Siri was Apple’s “one more thing” at the end of the iPhone 4S press event and it’s left a lot of people rather curious about this feature described by head of product marketing at Apple, Phil Schiller, as the best thing on the iPhone, not once but twice.

If you’re asking yourself, what is Siri, you’re not alone. As ever, we consider it our job at Pocket-lint to unravel technobabel to the point where normal people can actually work out for themselves whether something is good or not before it becomes another buzzword that gets used to sell you something. So here is everything there is to know about Siri. The lot.

In short, Siri is a built-in, voice-controlled personal assistant for the iPhone. The idea is to offer you a seamless way of interacting with your mobile without having to tap away at the touchscreen to find what you’re after. Instead, you speak to Siri and Siri speaks back to you. You can ask it questions for which it has to find the answer or issue it with commands for Siri to execute on your behalf, more or less hands-free.

In many ways, Siri is an app of apps. It has access to just about every other built-in application on your iPhone - Mail, Contacts, Messages, Maps, Safari, etc - and can call upon those apps to present data or simply search through their databases whenever it needs. The advantage to that is that Siri does all the leg work for you, thus you can carry out a single task with a single app even if you would otherwise need to open multiple ones in order to achieve your goal.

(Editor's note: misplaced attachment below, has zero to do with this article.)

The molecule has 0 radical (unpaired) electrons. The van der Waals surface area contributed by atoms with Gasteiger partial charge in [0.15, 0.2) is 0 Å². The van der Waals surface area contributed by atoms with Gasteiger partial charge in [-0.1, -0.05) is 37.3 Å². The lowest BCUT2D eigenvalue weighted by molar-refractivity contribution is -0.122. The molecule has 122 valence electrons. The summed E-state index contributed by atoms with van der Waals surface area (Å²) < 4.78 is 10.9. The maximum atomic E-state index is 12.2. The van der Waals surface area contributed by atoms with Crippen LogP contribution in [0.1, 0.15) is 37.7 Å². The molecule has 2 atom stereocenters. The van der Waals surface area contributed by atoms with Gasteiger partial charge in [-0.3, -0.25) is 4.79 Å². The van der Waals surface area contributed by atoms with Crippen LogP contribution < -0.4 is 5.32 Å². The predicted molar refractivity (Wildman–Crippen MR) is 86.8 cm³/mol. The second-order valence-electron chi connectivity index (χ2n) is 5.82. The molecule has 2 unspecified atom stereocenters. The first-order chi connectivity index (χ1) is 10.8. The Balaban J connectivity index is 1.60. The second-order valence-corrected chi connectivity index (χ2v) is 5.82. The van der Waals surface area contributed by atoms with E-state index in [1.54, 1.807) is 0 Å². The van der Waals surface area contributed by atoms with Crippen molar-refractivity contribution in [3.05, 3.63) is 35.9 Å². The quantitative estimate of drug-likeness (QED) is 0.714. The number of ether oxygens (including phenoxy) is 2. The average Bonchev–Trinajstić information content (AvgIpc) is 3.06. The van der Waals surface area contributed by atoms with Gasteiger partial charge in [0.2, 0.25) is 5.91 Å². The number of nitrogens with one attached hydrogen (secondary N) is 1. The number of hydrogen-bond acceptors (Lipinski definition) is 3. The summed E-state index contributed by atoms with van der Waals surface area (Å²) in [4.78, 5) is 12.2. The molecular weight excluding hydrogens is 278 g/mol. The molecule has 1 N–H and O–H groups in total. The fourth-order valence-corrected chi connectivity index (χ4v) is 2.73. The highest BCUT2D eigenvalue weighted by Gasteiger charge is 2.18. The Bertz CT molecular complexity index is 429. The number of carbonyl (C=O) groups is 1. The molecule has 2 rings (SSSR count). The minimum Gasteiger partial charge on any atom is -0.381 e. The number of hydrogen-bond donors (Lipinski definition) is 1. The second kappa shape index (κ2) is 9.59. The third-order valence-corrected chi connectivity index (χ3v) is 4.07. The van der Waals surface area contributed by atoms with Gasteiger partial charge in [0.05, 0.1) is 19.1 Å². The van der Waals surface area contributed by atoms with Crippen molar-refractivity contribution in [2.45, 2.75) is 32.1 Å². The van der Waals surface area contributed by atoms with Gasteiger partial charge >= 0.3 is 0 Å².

Now, while that sounds all very well and good on paper, there are a couple of practical issues which the developers have had to solve in order for it to work properly. The first is that the voice recognition software needs to be good. It’s no use if it can’t understand what you’ve said. Fortunately, that appears to have been well handled. The other, and more subtle, issue is that you don’t want to have to rethink the way you speak in order to get your meaning across and it’s here where Siri appears to excel. Apple claims that you can talk to Siri like a person. It understands what you say and what you meant when you said it. Press and hold the home key for a few seconds and away you go.